President Donald Trump issued a Super Bowl message on Sunday that, in keeping with the White House’s opposition to NFL protests against police brutality and racial injustice, included a line about standing for the national anthem.
“Though many of our nation’s service members are unable to be home with family and friends to enjoy this evening’s American tradition, they are always in our thoughts and prayers,” Trump’s statement read. “We owe these heroes the greatest respect for defending our liberty and our American way of life. Their sacrifice is stitched into each star and every stripe of our Star-Spangled Banner. We hold them in our hearts and thank them for our freedom as we proudly stand for the national anthem.”
Super Bowl LII pits returning champions the New England Patriots against the Philadelphia Eagles on Sunday evening in Minneapolis. Trump, a longtime sports fan and Patriots backer, has railed against players taking a knee during the national anthem, which was started by former San Francisco 49ers quarterback Colin Kaepernick, and called on the NFL to pull players who participate in the protest.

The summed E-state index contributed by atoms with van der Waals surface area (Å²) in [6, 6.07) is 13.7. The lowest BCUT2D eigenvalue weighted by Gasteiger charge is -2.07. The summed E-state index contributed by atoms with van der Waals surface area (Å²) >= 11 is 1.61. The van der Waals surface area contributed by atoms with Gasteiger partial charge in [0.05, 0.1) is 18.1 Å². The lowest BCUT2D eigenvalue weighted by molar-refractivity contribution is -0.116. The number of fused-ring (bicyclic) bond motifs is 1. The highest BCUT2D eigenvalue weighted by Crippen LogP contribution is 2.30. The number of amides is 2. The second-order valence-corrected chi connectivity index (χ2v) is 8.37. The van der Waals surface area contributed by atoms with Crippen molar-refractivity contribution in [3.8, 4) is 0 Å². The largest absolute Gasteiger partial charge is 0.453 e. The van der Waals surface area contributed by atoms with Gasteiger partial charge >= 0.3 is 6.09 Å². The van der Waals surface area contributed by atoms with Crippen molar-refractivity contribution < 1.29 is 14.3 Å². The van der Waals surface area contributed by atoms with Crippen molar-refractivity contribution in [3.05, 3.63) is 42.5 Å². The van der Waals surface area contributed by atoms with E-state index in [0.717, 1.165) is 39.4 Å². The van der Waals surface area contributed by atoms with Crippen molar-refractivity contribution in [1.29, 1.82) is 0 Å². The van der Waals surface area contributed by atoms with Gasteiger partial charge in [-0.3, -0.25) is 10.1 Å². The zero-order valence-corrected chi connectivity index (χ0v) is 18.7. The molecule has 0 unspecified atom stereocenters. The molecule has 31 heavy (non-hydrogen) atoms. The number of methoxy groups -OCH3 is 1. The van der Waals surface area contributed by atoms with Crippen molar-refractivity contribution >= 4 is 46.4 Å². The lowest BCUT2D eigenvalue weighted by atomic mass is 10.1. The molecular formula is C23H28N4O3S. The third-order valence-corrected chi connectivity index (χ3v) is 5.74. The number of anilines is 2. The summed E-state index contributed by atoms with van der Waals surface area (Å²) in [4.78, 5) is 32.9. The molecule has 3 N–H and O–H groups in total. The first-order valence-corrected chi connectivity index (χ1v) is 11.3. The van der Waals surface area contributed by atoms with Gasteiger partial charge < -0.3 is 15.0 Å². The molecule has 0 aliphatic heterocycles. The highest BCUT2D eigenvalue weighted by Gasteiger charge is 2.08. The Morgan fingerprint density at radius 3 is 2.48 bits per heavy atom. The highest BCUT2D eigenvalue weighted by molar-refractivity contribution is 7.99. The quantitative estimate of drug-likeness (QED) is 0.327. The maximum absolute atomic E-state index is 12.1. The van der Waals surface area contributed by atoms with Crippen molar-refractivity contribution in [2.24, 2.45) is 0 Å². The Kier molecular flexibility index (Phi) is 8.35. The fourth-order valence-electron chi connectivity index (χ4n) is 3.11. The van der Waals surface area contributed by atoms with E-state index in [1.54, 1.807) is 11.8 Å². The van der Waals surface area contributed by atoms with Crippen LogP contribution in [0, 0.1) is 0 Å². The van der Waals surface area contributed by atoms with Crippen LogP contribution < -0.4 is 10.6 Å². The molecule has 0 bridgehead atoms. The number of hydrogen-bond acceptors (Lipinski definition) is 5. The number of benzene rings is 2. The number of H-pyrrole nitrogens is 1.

Trump said he asked Vice President Mike Pence to walk out of a football game last year because of the protest, which the pair have said disrespects the American flag and US service members.
Patriots quarterback Tom Brady broke with Trump on the issue last fall, calling Trump’s comments “just divisive.”
If there are protesting players at the Super Bowl, NBC is set to show them, and the NFL told CNN Money ahead of the game that it does not plan to keep players in their locker rooms and that there is no rule preventing players from protesting.
A White House official told CNN that Trump has opted out of a pre-Super Bowl interview with NBC, which is televising the game.
Conservatives echo Trump
South Carolina Gov. Henry McMaster and Nebraska Gov. Pete Ricketts declared game day “Stand for the Flag Super Bowl Sunday.”
“Sunday is football’s biggest game. Here in Nebraska, I’ve officially proclaimed the day as Stand for the Flag #SuperBowl Sunday. RT to spread the word! #SBLII” Ricketts tweeted Sunday evening.
McMaster tweeted a similar message on Tuesday.
“I ask that all South Carolinians show the world our state’s resolute commitment to supporting our troops by standing for the national anthem wherever you watch the Super Bowl with your loved ones this Sunday,” he wrote, ending the tweet with the hashtag #IStand, a direct contrast to #TakeAKnee, which is used by supporters of Colin Kaeperinck.
The former San Francisco 49ers quarterback started the trend of taking a knee during the National Anthem in September 2016 to protest racism.